Good Reads: Appletonia: Media Technology and the Religious Imagination of Steve Jobs (2013)

Brett T. Robinson's Appletopia: Media Technology and the Religious Imagination of Steve Jobs is written from the perspective of a media ecologist and proposes that there exists an intimate relationship between religion and technology. The book makes several underlying assertions: that technology now occupies the place that religion traditional held in society; that Jobs' spiritual-religious experiences informed his philosophy of technology and subsequent approach to business and design of Apple products; and that technology is imbued with implicit religion. Religion in the work is not explicitly defined (and neither is implicit religion), but it appears to be used loosely to refer to traditional religions such as Buddhism, transcendentalist or metaphysical thought, and even a sense of magic and mystery.

In addition to drawing our attention to the relationship between religion and technology, Robinson follows another line of thought to another point. Using the works of media scholars such as McLuhan and Ellul, Robinson makes some observations regarding the Faustian bargain of technology which makes our engagement with it more complicated than mere consumerism. Scattered in a few places throughout the book are prose which reveal what Robinson really thinks of all this: while the Faustian bargain seems like a fair trade, in the end we lose more than we gain, including our free intellectual capacity and our true god(s). In the concluding page of the book Robinson writes:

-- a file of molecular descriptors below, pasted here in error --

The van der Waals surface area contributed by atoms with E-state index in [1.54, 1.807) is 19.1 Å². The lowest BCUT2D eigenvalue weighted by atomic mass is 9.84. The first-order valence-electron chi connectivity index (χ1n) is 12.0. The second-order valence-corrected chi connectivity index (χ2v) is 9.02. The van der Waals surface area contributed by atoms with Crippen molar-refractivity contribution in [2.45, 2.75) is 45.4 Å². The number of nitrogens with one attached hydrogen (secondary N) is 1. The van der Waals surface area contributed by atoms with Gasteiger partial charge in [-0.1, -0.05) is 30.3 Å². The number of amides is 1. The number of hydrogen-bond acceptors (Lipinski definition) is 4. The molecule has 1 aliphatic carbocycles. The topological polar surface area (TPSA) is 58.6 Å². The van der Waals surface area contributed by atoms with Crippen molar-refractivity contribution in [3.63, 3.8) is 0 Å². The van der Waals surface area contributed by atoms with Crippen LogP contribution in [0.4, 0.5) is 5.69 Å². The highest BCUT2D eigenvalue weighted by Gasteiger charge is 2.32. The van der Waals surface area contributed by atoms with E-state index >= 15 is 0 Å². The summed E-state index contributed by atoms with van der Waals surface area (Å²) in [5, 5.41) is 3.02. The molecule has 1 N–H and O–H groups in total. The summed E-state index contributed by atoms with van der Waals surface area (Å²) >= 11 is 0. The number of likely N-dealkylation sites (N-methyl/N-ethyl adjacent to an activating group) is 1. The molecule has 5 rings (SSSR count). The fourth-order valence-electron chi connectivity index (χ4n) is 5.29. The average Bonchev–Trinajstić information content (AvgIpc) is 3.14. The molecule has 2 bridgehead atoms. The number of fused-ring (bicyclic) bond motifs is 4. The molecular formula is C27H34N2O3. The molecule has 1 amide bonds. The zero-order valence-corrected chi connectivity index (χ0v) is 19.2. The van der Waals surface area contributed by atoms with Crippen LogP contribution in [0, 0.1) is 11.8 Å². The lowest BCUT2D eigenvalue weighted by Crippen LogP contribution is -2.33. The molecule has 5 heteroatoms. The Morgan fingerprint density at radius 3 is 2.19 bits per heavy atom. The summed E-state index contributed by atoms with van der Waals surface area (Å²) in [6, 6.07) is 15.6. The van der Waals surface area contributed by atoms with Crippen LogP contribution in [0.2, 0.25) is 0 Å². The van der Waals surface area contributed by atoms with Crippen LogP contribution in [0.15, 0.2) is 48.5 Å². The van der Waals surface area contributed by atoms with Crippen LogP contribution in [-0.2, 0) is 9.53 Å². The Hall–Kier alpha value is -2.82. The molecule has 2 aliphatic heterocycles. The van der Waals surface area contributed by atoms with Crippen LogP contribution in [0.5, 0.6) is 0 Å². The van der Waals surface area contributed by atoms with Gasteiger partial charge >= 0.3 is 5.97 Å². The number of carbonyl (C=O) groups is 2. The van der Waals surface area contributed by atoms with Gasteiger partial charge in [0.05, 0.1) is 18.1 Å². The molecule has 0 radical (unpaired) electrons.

“Technology is ultimately a false god. From the Tower of Babel to the atomic bomb, man's attempts to apprehend godlike powers often do not end well. The most pervasive tension . . . is that the more we use media technology the more our interior lives shrivel under the artificial glow of the screen” (p. 106)

Appletopia is a book with two key theses: there exists an intimate relationship between religion and technology, and that technology ought not replace religion. These are interesting assertions which could be more thoroughly developed in the book. For instance, a more detailed exploration of how Apple technology usurped the role of religion for its fans, or unpacking the implications of the implicit religion espoused in Apple ads or other pop culture phenomena could in themselves be topics for stand alone texts. The unique contribution of the book is perhaps the focus on Jobs' spiritual-religious experiences and how they informed his work and Apple, yet this is lost in the other points made throughout the book. The second thesis, the normative statements about technology and religion from a media ecology perspective, is interesting and important, but deserves more explicit exploration here in order to reveal what the author sees as the impact the Apple phenomenon may have on our understanding of this intersection.

In all, Appletopia gives a glimpse into how Jobs' spiritual-religious background shaped Apple and contributed to the cult of consumerism. The book is suited to a broad non-academic audience due to its broad and descriptive treatment of the subject. Yet it does offer scholars a well-documented exploration of the Apple fandom as religion that could serve as a spring board for further, in depth exploration of religion and technology.